For members of the school’s Dance Master Seminar the answer is simple. “Without the arts my experience wouldn’t be the same.” “Arts are everything to me.” “The arts give us an outlet we don’t have in regular class.” “I took no art classes last year and I felt dead. With dance classes this year I feel more like myself.”
The arts, and more specifically dance, are powerful for students of all ages and all backgrounds. Research collected by the National Dance Education Organization (NDEO) shows that “dance has a positive impact on student achievement, teacher satisfaction and school culture.” NDEO offers the following specific examples of the positive impacts of dance:
Episcopal dancers are quite familiar with these benefits. In fact, senior Madeleine Cope is currently working on a thesis examining the benefits of implementing dance at schools. Through her own research and experience, Cope says she has found that dance also boosts verbal and non-verbal communication skills. She equates learning dance with learning a new language as dancers hone these skills and learn what it means to be present and engaged in the moment.
There are also the emotional benefits that are garnered from dance. Watching members of the master seminar perform in the dance studio without the frills of stage lighting, costumes or professional sound, you feel the emotions of the dancers. These teenage performers are strong, powerful and fully focused on their movements and the message they are conveying to the audience. There is passion in each twirl and joy in each leap. The students are poised, graceful and expressive beyond their age.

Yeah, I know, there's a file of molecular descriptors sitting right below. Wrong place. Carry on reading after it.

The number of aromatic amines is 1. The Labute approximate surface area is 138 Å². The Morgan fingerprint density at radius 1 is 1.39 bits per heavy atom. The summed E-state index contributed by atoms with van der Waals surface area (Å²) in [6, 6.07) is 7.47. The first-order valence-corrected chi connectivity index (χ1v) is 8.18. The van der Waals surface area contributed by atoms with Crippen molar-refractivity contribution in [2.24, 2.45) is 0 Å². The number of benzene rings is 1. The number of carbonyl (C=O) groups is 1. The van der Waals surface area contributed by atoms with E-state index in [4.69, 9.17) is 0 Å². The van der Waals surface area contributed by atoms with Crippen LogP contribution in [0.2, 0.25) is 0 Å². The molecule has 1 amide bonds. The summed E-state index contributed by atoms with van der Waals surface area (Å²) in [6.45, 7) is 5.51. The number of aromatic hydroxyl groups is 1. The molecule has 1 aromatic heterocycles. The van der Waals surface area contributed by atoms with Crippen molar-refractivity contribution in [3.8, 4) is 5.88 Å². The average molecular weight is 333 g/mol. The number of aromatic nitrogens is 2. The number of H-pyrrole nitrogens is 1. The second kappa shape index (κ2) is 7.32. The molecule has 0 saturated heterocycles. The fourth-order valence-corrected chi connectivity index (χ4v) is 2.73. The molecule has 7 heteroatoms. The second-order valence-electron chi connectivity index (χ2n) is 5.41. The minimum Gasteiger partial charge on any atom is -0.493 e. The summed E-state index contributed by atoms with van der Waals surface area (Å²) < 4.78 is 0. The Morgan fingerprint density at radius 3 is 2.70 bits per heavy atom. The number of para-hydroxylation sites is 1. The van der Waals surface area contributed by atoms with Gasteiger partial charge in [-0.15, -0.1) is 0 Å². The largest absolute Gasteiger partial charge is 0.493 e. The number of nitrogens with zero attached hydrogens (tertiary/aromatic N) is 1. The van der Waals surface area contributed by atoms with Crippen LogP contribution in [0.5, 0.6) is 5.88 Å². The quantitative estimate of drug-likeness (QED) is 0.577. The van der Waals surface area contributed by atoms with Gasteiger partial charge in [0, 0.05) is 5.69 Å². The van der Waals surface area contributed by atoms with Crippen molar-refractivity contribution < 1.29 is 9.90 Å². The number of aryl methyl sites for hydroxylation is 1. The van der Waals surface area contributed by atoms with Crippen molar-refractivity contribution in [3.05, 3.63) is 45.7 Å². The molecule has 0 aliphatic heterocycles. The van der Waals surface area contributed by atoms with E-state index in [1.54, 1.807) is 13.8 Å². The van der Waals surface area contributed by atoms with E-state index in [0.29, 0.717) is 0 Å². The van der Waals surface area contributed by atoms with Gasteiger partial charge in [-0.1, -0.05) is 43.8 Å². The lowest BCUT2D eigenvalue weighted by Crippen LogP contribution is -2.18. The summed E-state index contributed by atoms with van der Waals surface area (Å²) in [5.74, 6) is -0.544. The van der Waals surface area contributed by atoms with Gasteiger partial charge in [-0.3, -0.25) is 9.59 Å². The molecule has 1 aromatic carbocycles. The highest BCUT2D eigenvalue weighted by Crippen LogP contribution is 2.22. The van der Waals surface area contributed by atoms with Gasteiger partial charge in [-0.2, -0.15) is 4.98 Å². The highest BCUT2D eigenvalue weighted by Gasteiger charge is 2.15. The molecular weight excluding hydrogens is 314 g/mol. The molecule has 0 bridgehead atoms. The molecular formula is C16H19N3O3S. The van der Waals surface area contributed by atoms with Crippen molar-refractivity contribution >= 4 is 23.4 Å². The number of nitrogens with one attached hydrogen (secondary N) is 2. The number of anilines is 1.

Within the studio, students are comfortable enough to be vulnerable with their expressions. They celebrate each other’s success and provide positive, constructive feedback with the goal of helping their fellow dancers. Most of these students have been dancing since they were preschool age and many of them perform with multiple ensembles. In reflecting on the Episcopal arts experience, the dancers say the school provides a more loving and supportive atmosphere in which students can flourish. “This is a community here.” “We’re different, but that’s ok.”
Such cohesion could only be achieved in a nurturing, caring environment. That environment is cultivated by dance teacher Christine Chrest, who is now in her fourth year at the helm of the Episcopal dance program. When watching this professional dancer interact with her teenage protégées one thing becomes abundantly clear – Chrest truly cares about her students and wants them to be successful in whatever they do. This passion and Chrest’s expertise make the Episcopal dance program truly special.